[QODLink]
Sport
Rain washes out Japan GP qualifying
Session postponed until morning of Grand Prix as rivers of water flow along track at Suzuka but race day predicted dry.
Last Modified: 09 Oct 2010 10:10 GMT
A BMW Sauber mechanic floats a homemade boat down the pit lane at the Suzuka circuit [GALLO/GETTY]

Qualifying for Sunday's Japanese Grand Prix was postponed to the morning of the race after pouring rain made track conditions too treacherous for drivers.

The start of the hour-long session at Suzuka was pushed back three times at half-hour intervals on Saturday, with the safety car making several test runs in a cloud of spray, until fading light made a postponement inevitable.

Conditions are expected to improve overnight, with Sunday forecast to be dry.

A spokeswoman for the governing International Automobile Federation (FIA) said qualifying would start at 10:00 local (01:00 GMT) on Sunday.

Normal parc ferme conditions would apply from the start of qualifying with the cars weighed and checked as normal afterwards.

It will be the second time that qualifying has had to be shifted to Sunday at Suzuka.

In 2004 typhoon Ma-on blew through the area, forcing the teams to batten down the hatches until race day.

Saturday's final practice had already been washed out, with just two drivers setting a time as others abandoned their efforts with the rain lashing down.

Drenched

Groups of drenched fans, many of whom had camped out at the circuit overnight, had stayed huddled under umbrellas in open grandstands in a triumph of optimism over reality while others trudged through the nearby fun-fair.

Mechanics in the team garages sailed makeshift model boats down the pit lane, while drivers peered out into the gloom and waved at the crowd or made swimming gestures.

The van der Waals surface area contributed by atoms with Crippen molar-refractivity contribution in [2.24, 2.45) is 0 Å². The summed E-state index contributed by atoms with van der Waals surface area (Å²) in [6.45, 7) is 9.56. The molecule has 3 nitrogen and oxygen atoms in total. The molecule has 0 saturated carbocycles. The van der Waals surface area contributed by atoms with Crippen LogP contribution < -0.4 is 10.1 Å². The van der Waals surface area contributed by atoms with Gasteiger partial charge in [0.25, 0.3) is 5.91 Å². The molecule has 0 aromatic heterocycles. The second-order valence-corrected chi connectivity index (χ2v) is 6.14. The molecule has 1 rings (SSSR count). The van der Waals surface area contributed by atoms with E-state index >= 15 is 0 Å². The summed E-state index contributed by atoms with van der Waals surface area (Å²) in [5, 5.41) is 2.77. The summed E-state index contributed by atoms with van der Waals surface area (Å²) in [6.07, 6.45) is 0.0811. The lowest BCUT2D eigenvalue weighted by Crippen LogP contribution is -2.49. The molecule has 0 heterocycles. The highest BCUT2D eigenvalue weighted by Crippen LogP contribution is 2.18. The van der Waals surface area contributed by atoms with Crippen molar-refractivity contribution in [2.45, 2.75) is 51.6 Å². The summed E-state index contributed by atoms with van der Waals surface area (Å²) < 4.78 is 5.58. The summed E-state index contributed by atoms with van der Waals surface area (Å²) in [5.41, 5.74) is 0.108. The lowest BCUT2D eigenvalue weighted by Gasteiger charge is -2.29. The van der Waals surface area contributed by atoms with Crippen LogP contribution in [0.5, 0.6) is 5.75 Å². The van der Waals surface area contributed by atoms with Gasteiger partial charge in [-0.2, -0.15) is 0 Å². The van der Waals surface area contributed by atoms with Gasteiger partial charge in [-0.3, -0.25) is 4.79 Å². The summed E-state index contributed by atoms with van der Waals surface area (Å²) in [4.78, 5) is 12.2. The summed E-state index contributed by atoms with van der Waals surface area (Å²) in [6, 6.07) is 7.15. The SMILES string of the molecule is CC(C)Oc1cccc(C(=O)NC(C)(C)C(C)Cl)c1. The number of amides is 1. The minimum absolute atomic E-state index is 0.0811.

Others turned to social network Twitter, offering regular updates and insight from the pit wall along with jokes to ease the boredom.

A race-day attendance of around 100,000 is expected on Sunday.

McLaren's Lewis Hamilton, who crashed in Friday practice, had described the conditions as far too slippery on Saturday morning.

"Guys, this is just unbelievable. Pretty much impossible to drive out here. There are rivers everywhere," the 2008 world champion, one of five contenders for this year's title, said over the team radio on one attempted lap.

Australian Mark Webber leads the championship for Red Bull, 11 points clear of Ferrari's Fernando Alonso with four races remaining.

Hamilton is third, 20 points adrift, with Red Bull's Sebastian Vettel one point behind and McLaren's Jenson Button fifth and 25 points off Webber.

Source:
Reuters
Topics in this article
People
Organisation
Featured on Al Jazeera
UNHCR says hundreds of people trapped in Yaloke town risk death if they are not evacuated to safety urgently.
'Justice for All' demonstrations swell across the US over the deaths of African Americans in police encounters.
Six former Guantanamo detainees are now free in Uruguay with some hailing the decision to grant them asylum.
Disproportionately high number of Aboriginal people in prison highlights inequality and marginalisation, critics say.
Featured
Long-standing dispute over Christian use of the word 'Allah' raises concerns about a very un-Merry Christmas.
The threat posed by ISIL has prompted thousands of young Kurds to join the PKK.
Baja California - with its own grim history of disappeared people - finds a voice in the fight against violence.
Russian feminist rockers fight system holding 700,000 - the world's largest per capita prison population after the US.
Weeks of growing protests against Muslims continue in Dresden with 15,000 hitting the streets last Monday.